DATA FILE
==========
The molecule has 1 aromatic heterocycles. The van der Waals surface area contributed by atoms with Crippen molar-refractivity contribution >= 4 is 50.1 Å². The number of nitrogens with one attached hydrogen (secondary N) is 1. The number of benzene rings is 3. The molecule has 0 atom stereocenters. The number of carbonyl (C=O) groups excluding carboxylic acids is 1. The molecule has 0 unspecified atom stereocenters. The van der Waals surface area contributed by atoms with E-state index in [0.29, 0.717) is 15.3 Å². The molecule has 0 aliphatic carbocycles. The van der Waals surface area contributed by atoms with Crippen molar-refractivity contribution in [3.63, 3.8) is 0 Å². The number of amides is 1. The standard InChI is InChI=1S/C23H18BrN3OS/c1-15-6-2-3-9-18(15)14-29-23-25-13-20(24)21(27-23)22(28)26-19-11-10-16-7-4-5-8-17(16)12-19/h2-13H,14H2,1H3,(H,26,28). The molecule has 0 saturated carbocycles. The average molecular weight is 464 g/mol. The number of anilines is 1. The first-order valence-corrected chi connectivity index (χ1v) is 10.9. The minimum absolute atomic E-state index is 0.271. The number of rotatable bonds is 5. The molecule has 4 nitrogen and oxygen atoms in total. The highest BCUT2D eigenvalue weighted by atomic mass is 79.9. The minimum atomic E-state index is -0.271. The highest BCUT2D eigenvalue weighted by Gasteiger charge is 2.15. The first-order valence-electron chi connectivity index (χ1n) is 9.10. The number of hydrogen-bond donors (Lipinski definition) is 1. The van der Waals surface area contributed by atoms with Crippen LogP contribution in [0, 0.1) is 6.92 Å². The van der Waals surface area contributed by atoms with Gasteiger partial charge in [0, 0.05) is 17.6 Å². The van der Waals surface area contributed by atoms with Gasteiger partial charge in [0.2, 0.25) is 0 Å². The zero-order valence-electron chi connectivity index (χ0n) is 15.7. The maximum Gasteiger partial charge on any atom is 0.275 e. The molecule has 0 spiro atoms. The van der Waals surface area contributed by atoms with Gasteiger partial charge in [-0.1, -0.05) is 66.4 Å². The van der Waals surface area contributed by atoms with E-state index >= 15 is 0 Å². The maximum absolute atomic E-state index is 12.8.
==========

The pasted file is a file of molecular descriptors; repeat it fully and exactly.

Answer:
The molecule has 1 aromatic heterocycles. The van der Waals surface area contributed by atoms with Crippen molar-refractivity contribution >= 4 is 50.1 Å². The number of nitrogens with one attached hydrogen (secondary N) is 1. The number of benzene rings is 3. The molecule has 0 atom stereocenters. The number of carbonyl (C=O) groups excluding carboxylic acids is 1. The molecule has 0 unspecified atom stereocenters. The van der Waals surface area contributed by atoms with E-state index in [0.29, 0.717) is 15.3 Å². The molecule has 0 aliphatic carbocycles. The van der Waals surface area contributed by atoms with Crippen molar-refractivity contribution in [3.63, 3.8) is 0 Å². The number of amides is 1. The standard InChI is InChI=1S/C23H18BrN3OS/c1-15-6-2-3-9-18(15)14-29-23-25-13-20(24)21(27-23)22(28)26-19-11-10-16-7-4-5-8-17(16)12-19/h2-13H,14H2,1H3,(H,26,28). The molecule has 0 saturated carbocycles. The average molecular weight is 464 g/mol. The number of anilines is 1. The first-order valence-corrected chi connectivity index (χ1v) is 10.9. The minimum absolute atomic E-state index is 0.271. The number of rotatable bonds is 5. The molecule has 4 nitrogen and oxygen atoms in total. The highest BCUT2D eigenvalue weighted by atomic mass is 79.9. The minimum atomic E-state index is -0.271. The highest BCUT2D eigenvalue weighted by Gasteiger charge is 2.15. The first-order valence-electron chi connectivity index (χ1n) is 9.10. The number of hydrogen-bond donors (Lipinski definition) is 1. The van der Waals surface area contributed by atoms with Crippen LogP contribution in [0, 0.1) is 6.92 Å². The van der Waals surface area contributed by atoms with Gasteiger partial charge in [0, 0.05) is 17.6 Å². The van der Waals surface area contributed by atoms with Gasteiger partial charge in [0.2, 0.25) is 0 Å². The zero-order valence-electron chi connectivity index (χ0n) is 15.7. The maximum Gasteiger partial charge on any atom is 0.275 e. The molecule has 0 spiro atoms. The van der Waals surface area contributed by atoms with Gasteiger partial charge in [-0.1, -0.05) is 66.4 Å². The van der Waals surface area contributed by atoms with E-state index >= 15 is 0 Å². The maximum absolute atomic E-state index is 12.8.